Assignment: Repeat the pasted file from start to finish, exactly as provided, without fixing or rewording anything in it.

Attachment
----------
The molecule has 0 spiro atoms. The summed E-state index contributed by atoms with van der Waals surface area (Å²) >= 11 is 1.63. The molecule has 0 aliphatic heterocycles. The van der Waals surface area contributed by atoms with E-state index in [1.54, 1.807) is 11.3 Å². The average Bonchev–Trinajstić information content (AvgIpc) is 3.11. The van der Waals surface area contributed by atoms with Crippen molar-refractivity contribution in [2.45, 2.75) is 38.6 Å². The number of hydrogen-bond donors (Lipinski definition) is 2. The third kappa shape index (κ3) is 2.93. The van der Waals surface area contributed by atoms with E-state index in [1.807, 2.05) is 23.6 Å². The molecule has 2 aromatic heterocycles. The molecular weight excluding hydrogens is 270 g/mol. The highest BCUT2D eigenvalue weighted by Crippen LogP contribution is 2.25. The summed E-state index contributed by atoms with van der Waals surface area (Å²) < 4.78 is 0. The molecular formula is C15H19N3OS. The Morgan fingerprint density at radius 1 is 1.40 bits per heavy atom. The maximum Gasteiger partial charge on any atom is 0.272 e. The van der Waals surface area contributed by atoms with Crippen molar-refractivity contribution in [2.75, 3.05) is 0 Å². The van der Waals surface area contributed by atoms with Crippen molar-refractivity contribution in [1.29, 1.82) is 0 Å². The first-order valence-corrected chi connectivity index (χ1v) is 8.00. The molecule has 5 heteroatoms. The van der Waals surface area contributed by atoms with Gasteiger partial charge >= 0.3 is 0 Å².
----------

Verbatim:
The molecule has 0 spiro atoms. The summed E-state index contributed by atoms with van der Waals surface area (Å²) >= 11 is 1.63. The molecule has 0 aliphatic heterocycles. The van der Waals surface area contributed by atoms with E-state index in [1.54, 1.807) is 11.3 Å². The average Bonchev–Trinajstić information content (AvgIpc) is 3.11. The van der Waals surface area contributed by atoms with Crippen molar-refractivity contribution in [2.45, 2.75) is 38.6 Å². The number of hydrogen-bond donors (Lipinski definition) is 2. The third kappa shape index (κ3) is 2.93. The van der Waals surface area contributed by atoms with E-state index in [1.807, 2.05) is 23.6 Å². The molecule has 2 aromatic heterocycles. The molecular weight excluding hydrogens is 270 g/mol. The highest BCUT2D eigenvalue weighted by Crippen LogP contribution is 2.25. The summed E-state index contributed by atoms with van der Waals surface area (Å²) < 4.78 is 0. The molecular formula is C15H19N3OS. The Morgan fingerprint density at radius 1 is 1.40 bits per heavy atom. The maximum Gasteiger partial charge on any atom is 0.272 e. The van der Waals surface area contributed by atoms with Crippen molar-refractivity contribution in [2.75, 3.05) is 0 Å². The van der Waals surface area contributed by atoms with Crippen molar-refractivity contribution in [1.29, 1.82) is 0 Å². The first-order valence-corrected chi connectivity index (χ1v) is 8.00. The molecule has 5 heteroatoms. The van der Waals surface area contributed by atoms with Gasteiger partial charge >= 0.3 is 0 Å².